- Finally, after the foundation is lifted and stabilized the excavated soil is backfilled, and any landscaping or concrete is replaced based on the scope of work.
Push Piers – Pros
Push piers are a permanent foundation solution, and installation is quick and minimally invasive. However, to use push piers, the structure needs to be heavy enough to push the piers into the ground. In some cases a structure’s foundation may be a light load and not require push piers but may require helical piers to support the foundation. At Bay Area Underpinning we always provide the best solution to your foundation repairs.
Common Causes Of Foundation Problems
The most common causes of foundation problems include the following:
- Poor drainage – Excess moisture in the soil that can’t drain off is probably the leading cause of foundation trouble.
- Expansive soil – Expansive soil contains a lot of clay. Because of this, it expands as it soaks up moisture and shrinks when it releases moisture and dries out. This creates movement under the foundation leading to differential settlement and structural damage.
- Soil that wasn’t adequately prepped before construction – Soil needs to be correctly tamped down before construction starts. If this doesn’t happen, the structure will settle into the soil unevenly after it’s built.
- Excavation next to the foundation – If you dig too close to a foundation, it could destabilize the foundation and lead to differential settlement.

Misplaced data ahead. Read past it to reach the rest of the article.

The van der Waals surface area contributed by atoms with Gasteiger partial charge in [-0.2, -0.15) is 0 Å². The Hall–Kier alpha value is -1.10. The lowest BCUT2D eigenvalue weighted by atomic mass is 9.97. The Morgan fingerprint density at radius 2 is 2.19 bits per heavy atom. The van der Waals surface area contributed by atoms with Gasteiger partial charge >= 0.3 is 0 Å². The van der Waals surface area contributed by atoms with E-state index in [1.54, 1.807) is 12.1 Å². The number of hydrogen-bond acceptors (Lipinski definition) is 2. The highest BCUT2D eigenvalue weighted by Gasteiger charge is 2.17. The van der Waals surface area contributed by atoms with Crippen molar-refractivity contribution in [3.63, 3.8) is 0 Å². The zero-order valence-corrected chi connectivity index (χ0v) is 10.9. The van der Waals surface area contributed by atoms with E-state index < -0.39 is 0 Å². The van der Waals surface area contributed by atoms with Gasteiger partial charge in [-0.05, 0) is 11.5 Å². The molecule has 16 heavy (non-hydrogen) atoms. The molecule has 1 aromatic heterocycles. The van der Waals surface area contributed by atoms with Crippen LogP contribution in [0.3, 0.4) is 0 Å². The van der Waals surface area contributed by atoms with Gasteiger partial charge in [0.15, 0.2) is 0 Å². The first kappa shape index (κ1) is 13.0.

- Weather changes – An example would be building a house on expansive soil during the dry season. When the wet season rolls around again, the soil expands, and this could cause settlement.
- Earthquakes and other natural disasters – We probably don’t need to explain this one.
How You Can Prevent Foundation Problems
Often, the root cause of a foundation problem is excess moisture in the soil around the foundation. Therefore, you can do a lot to prevent foundation problems by simply controlling groundwater around the foundation. Some ways you can do that include the following:
- Install a drain tile system – When it comes to controlling groundwater around a foundation, nothing beats a drain tile system. A drain tile system prevents water from building up in the soil around the foundation.
- Keep your gutters debris-free – Clogged gutters can result in water spilling over the side of the house and soaking the soil next to the foundation.
- Regrade your yard, if necessary – Your yard should slope away from the house so that water in the soil doesn’t drain toward and pool around the foundation.
- Use downspout extensions – Downspouts should never release runoff next to the foundation. Extensions will channel it away from the foundation before releasing it.
- Keep flowers, shrubs, and other types of vegetation away from the foundation – They need water, which is the last thing you want to add to the soil around the foundation.
If you think your home might have a foundation problem and are in our Northern California service area, contact us today for a foundation evaluation. If we find a problem, we’ll give you a repair estimate.